The Tent on the Pier, Ullapool, starring Eilidh Anderson, Spring Break and Hunter & the Bear: a review of the evening.

Ullapool Coastal Rowing Club
Ullapool Coastal Rowing Club

At the risk of flogging a dead horse, once again social media came up trumps in the promotion strategy toolbox, alerting me to the Tent at the Pier event at my favourite stop on the A835, Ullapool. An evening intended in part to entertain the crews of the skiffs rowing their hearts out in the three-day regatta, it was a sold out tent, a crowd in good cheer and a well judged trio of acts.

It’s always good to be introduced to a brand new act and tonight that role was handed to local girl Eilidh Anderson. Still at school (I think she is 15, 16 at most) I was impressed by her confidence on stage – I should qualify that perhaps by saying that if she was at all nervous she really didn’t show it.

Eilidh Anderson
Eilidh Anderson

Equally impressive was that she took on a thirty minute set containing only one cover. A big voice with an impressive range, a hatful of self-penned songs strong on melody and a stage presence that belongs to someone with much more experience, this was a memorable first encounter.

Eilidh of course hasn’t just suddenly appeared from nowhere on the night, she has been playing gigs locally and on the strength of this performance I’ll be surprised if she doesn’t make an appearance at the end of season Loopallu festival. Good technique on the guitar, some picking strumming and drumming allied to that voice – definitely one to look out for.

Spring Break with Ashley Mckay stepping in for Emily Mackinnon
Spring Break with Ashley McKay stepping in for Emily Mackinnon

Sharpen your suits dig out your shades and open your ears, next up was T-Breakers, Spring Break. Well not quite, Emily Mackinnon was unable to make it this evening and her vocal duties were taken on by the very able Ashley McKay – and what a great job she did too. Spring Break weren’t going to showcase any new material, not this close to Sundays appearance at T in the Park, but talking to the rapping raconteur DJ Butterscotch, new compositions are under construction. Meantime, their live act is currently one of my favourites and I take some enjoyment in watching crowds new to Spring Break slowly figure out what was is going on. And then the shuffling, dancing and smiling kicks in.

The now familiar (to me anyway) favourites were given a run out. I’m becoming increasingly fond of the melody break in The Slouch, Dolphin Puncher is aquatic genius and I swear that if I had had one more tin of beer I would have taught the rest of the crowd the dance that goes with Tractor Tractor. As it was they were in very fine voice. Eilidh Anderson’s evening wasn’t quite over; having included Pumped Up Kicks as the one cover in her set she was invited back on stage for the Spring Break version. A quick tutorial from Ashley and off they went – cracking set and of course, we wish them good luck for T in the Park.

Hunter & the Bear
Hunter & the Bear

My first introduction to Hunter & the Bear was at last years Loopallu and I – and a really good sized crowd – had very much enjoyed their set; so it was good to see them take to the stage to round off the evening. They are not necessarily a genre-defying band but they do mix and match wonderfully well, roaming freely across folk rock, country rock, and Americana among others. They pay homage to their influences, particularly in delivering a welcome cover of Springsteen’s The River, but it has to be said that Hunter & the Bear have a lot about them that is unique to them – they really do have a well defined sound.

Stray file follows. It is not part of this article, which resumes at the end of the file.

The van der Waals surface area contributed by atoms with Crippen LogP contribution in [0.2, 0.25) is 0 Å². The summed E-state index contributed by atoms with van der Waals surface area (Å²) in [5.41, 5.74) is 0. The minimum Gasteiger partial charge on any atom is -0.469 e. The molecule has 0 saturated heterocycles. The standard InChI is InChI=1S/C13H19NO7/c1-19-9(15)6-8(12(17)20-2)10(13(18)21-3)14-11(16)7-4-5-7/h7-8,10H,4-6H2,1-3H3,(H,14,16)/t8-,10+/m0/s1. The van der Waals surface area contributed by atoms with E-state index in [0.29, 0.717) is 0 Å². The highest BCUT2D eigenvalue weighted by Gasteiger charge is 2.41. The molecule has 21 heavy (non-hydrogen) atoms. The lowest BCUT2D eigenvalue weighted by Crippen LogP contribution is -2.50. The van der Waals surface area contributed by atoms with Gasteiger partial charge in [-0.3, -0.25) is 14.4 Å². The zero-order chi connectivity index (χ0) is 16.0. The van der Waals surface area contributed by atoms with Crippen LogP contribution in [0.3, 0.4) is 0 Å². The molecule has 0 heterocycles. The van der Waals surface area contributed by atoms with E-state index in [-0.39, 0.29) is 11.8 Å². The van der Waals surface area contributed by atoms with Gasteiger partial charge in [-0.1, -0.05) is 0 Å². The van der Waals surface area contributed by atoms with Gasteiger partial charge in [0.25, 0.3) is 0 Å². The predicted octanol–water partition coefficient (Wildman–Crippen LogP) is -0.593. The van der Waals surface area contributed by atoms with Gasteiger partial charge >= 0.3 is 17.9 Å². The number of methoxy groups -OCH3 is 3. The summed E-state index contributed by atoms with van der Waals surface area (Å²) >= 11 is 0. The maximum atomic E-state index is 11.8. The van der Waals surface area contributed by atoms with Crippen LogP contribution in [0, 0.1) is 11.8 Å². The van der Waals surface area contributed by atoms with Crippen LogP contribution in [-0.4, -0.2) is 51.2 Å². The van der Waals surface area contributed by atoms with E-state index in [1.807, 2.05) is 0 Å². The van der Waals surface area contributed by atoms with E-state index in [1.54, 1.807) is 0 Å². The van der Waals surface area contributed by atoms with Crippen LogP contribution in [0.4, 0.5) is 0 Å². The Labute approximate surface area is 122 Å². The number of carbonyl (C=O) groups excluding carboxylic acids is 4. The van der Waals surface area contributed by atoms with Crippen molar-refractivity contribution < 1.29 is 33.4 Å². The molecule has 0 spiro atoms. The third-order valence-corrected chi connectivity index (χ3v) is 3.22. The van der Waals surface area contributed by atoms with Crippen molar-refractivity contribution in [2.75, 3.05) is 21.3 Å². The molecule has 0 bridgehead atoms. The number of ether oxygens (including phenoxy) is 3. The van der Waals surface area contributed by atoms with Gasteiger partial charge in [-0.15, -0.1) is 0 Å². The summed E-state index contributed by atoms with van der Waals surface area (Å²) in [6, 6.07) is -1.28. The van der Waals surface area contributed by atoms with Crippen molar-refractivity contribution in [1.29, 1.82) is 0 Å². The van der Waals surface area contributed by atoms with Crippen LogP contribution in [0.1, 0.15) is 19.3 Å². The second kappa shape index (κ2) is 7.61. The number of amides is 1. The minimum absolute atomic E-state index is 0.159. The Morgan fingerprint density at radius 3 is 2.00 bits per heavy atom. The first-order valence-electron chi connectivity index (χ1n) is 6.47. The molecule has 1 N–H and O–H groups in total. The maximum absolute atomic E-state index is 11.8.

I think what I like most about them is their on stage dynamic, what comes across strongly is that here you have four guys who really love music, love performing and who really like each other – that really does reach the crowd in ways that some other ‘too cool too move’ bands never will. They mix the set up beautifully, they can really rock out and they toy with jazz inspired themes with each of them having a personal introduction accompanied by a break which all adds to the theatre. The strong melodic base to their set is fluid with the introduction of mandolin signalling a subtle shift here and there, and then for Wounded they take it right down to three vocals and an acoustic guitar. On that note, Will on lead vocals has a really fine voice and, with three other singers in the band, the harmonies that feature prominently are quite special. Their seventy-minute set fizzed past leaving the punters wanting more – job done.

See more pictures from the night.

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Life-long engagement with music and a truly eclectic taste (although prog-rock and metal will usually have me scrambling for the off button). If pushed, I would have to say the Velvet Underground are one of the most important band’s of all time. Although I consider myself first and foremost a photographer, as regards reviewing I guess I cut my teeth in the vibrant fanzine scene of the 80’s. Around the same time I started taking photographs and, to be brief, performance and photography were made for each other: perfect match.